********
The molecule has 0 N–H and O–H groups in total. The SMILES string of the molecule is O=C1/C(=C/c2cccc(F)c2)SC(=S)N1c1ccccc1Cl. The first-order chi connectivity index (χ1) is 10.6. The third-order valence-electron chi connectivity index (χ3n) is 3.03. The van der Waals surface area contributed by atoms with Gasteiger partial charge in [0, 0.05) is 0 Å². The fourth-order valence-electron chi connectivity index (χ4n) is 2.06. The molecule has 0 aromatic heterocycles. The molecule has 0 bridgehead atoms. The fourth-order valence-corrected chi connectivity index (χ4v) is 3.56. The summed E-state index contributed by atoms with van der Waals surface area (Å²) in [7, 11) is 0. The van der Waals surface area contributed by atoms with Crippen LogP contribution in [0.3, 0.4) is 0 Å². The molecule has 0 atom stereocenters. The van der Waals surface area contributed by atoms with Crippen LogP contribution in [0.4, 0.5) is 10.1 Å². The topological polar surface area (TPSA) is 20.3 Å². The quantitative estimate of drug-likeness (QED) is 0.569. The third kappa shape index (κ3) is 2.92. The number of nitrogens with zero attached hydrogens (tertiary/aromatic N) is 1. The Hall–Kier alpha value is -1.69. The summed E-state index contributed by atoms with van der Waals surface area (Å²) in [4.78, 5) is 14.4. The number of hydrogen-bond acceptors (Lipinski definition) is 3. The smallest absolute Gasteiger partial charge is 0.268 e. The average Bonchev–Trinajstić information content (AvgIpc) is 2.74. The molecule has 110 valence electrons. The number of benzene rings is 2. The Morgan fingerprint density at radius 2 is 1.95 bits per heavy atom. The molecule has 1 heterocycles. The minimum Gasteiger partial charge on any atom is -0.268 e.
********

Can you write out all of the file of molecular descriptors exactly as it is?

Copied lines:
The molecule has 0 N–H and O–H groups in total. The SMILES string of the molecule is O=C1/C(=C/c2cccc(F)c2)SC(=S)N1c1ccccc1Cl. The first-order chi connectivity index (χ1) is 10.6. The third-order valence-electron chi connectivity index (χ3n) is 3.03. The van der Waals surface area contributed by atoms with Gasteiger partial charge in [0, 0.05) is 0 Å². The fourth-order valence-electron chi connectivity index (χ4n) is 2.06. The molecule has 0 aromatic heterocycles. The molecule has 0 bridgehead atoms. The fourth-order valence-corrected chi connectivity index (χ4v) is 3.56. The summed E-state index contributed by atoms with van der Waals surface area (Å²) in [7, 11) is 0. The van der Waals surface area contributed by atoms with Crippen LogP contribution in [0.3, 0.4) is 0 Å². The molecule has 0 atom stereocenters. The van der Waals surface area contributed by atoms with Crippen LogP contribution in [0.4, 0.5) is 10.1 Å². The topological polar surface area (TPSA) is 20.3 Å². The quantitative estimate of drug-likeness (QED) is 0.569. The third kappa shape index (κ3) is 2.92. The number of nitrogens with zero attached hydrogens (tertiary/aromatic N) is 1. The Hall–Kier alpha value is -1.69. The summed E-state index contributed by atoms with van der Waals surface area (Å²) in [4.78, 5) is 14.4. The number of hydrogen-bond acceptors (Lipinski definition) is 3. The smallest absolute Gasteiger partial charge is 0.268 e. The average Bonchev–Trinajstić information content (AvgIpc) is 2.74. The molecule has 110 valence electrons. The number of benzene rings is 2. The Morgan fingerprint density at radius 2 is 1.95 bits per heavy atom. The molecule has 1 heterocycles. The minimum Gasteiger partial charge on any atom is -0.268 e.